- By Doug Lawson
- March 15, 2023
Manufacturers rush to the cloud but struggle to access data with actionable insights.
During the past few years, the majority of manufacturers have migrated their systems to the cloud to increase business agility, access unlimited data and reduce costs. In fact, the manufacturing industry leads all other sectors in cloud adoption. As a result, cloud-based manufacturing systems are becoming the gold standard for building the future smart factory as more manufacturing leaders migrate their operations.
However, modern manufacturers receive massive amounts of data from various sources, including IIoT devices, machines, vendors, customers and supply chains. This vast amount of data stored in the cloud can be overwhelming and challenging to make sense of. As a result, manufacturing firms cannot easily access helpful information from their data to deliver actionable insights.
In most organizations, this data is still “raw”—relatively unprocessed information in various forms. Some are collected in real-time, while others are delivered in batches later. Almost none of the collected data is clearly correlated, making it impossible to analyze or identify trends relevant to their operations.
The leading challenge manufacturers face with raw data is understanding how to contextualize it. However, this raw data can be incredibly valuable to businesses if they can mine the critical parts of it. Manufacturers need real-time, cost-effective, actionable insights derived from their data. As a result, there has been a tremendous resurgence in demand for a cloud-based semantic layer to ensure material traceability while improving speed, scale and cost savings in a manufacturing firm.
A semantic layer is a business representation of data that allows users to access insights across an entire organization quickly. This creates a unified and consolidated view of data for users throughout the business to analyze and leverage its insights to benefit the company. A semantic layer translates technical information into business meaning. Instead of teams using faulty tribal knowledge or sifting through large amounts of technical documentation, the semantic layer directly helps to draw a link between the data and analytics. A semantic layer also shrinks the effort leaders must put into becoming ever more data literate.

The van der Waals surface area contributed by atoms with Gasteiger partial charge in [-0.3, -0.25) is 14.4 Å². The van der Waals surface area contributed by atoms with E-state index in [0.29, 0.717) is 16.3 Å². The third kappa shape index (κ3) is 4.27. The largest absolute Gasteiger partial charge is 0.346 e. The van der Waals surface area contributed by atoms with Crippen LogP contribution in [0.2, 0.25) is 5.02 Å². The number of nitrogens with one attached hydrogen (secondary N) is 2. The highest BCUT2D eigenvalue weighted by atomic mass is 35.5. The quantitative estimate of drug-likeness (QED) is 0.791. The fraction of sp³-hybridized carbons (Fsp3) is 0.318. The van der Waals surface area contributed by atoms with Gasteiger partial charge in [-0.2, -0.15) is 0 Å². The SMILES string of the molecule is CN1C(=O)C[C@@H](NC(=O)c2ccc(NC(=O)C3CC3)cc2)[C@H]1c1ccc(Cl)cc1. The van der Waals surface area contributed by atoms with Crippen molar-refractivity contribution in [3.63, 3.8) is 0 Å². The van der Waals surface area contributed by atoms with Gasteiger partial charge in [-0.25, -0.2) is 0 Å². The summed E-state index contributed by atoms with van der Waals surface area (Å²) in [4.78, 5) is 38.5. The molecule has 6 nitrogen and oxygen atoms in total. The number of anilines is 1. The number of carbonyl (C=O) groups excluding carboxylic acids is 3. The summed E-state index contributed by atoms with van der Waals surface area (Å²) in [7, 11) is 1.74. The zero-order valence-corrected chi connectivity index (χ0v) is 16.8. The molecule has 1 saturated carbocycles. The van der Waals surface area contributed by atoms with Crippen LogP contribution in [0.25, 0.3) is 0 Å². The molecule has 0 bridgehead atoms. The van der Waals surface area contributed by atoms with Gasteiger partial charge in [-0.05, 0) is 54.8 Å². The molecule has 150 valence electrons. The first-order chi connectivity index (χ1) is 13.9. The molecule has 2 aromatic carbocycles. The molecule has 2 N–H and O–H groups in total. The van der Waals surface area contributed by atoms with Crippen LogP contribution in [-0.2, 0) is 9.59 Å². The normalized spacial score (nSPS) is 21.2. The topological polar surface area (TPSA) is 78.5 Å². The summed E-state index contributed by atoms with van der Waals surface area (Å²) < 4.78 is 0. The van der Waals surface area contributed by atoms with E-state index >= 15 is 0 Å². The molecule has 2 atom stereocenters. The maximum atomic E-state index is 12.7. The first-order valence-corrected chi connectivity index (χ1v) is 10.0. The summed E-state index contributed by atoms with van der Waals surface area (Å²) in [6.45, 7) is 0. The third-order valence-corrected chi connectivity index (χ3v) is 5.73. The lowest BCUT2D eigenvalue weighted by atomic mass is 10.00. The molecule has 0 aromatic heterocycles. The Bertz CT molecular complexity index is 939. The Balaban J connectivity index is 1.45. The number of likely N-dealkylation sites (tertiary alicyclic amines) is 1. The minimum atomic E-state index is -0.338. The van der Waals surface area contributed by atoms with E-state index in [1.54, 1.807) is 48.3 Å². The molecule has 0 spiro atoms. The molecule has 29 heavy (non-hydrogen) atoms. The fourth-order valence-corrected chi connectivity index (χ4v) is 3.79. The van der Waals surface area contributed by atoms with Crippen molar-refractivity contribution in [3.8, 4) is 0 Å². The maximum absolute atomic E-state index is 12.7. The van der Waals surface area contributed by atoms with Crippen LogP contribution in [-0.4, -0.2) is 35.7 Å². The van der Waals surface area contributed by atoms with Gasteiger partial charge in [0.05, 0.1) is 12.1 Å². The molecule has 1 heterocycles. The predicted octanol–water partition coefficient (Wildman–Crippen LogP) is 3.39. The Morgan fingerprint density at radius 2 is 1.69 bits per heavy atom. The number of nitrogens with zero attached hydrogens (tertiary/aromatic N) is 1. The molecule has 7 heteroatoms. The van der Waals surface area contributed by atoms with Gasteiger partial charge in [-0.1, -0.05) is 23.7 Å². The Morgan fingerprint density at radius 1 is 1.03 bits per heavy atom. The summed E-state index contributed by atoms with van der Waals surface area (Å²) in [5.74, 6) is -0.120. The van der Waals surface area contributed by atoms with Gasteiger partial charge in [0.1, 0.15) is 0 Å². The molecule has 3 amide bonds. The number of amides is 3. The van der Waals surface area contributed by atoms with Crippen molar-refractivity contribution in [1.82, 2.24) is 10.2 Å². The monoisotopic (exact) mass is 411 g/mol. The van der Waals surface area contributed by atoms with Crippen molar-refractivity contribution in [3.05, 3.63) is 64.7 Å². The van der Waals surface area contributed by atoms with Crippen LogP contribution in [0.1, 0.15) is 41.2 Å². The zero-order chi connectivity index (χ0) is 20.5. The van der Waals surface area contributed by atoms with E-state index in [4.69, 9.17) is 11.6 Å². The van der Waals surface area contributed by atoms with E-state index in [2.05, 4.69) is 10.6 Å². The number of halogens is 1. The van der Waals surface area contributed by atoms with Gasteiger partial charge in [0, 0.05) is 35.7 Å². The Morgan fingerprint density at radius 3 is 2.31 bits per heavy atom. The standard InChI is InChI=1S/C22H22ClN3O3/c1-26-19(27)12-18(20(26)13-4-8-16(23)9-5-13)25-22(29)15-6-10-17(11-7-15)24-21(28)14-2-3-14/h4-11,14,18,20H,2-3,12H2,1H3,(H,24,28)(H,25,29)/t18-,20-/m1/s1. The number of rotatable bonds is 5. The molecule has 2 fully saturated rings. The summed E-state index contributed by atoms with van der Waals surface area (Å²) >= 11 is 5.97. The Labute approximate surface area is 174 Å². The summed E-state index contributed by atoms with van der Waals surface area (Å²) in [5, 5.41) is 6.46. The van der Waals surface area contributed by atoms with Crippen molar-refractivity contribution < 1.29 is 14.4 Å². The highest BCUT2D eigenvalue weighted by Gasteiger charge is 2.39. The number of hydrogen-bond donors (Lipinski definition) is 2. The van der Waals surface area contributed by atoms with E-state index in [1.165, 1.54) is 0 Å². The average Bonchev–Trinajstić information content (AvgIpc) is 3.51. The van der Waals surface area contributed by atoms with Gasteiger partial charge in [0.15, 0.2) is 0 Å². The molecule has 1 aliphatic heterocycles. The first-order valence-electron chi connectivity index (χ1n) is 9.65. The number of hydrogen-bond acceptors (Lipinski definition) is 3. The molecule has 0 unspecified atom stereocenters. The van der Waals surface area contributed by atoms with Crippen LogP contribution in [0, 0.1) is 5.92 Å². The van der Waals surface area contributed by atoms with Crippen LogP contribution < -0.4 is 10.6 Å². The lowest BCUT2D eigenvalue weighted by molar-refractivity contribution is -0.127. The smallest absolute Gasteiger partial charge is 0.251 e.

All types of businesses need help accessing and managing the data under their control. According to Inc, around 75% of data are never used or examined. The distance between data sources and business users is one of the causes of this. Data silos frequently happen in most businesses as a result of the decentralized data landscape, leaving gaps in the "data-driven strategy" and leaving business users without any common or unified definitions.
To close this gap, forward-thinking manufacturers should implement centralized data warehouses and leverage semantic layer technology. According to DBP Institute, organizations that have implemented a semantic layer cite over 4X improvement in performance with less than half the effort required. This is a significant adjustment considering a project that generally takes four months could be completed in four weeks with the help of a cloud-based semantic layer.
The semantic layer helps manufacturers quickly and easily identify opportunities for improvement, predict maintenance needs, and identify potential issues before they become costly problems. For example, by analyzing data from machines in real-time and using historical data, manufacturers leveraging this technology in their data platform can predict when machine maintenance will be needed, reducing downtime and increasing efficiency. This can lead to significant cost savings, as well as improved safety and quality.
Actionable findings will only become available once organizations connect their data and analytics to a cloud-based semantic layer. This will give manufacturers a powerful tool to turn their data into insights that can revolutionize their operations, making them more efficient, cost-effective and competitive. As the manufacturing industry continues to evolve and adapt, manufacturers who embrace this technology will be better equipped to navigate the future and reap the full benefits of this new manufacturing era.
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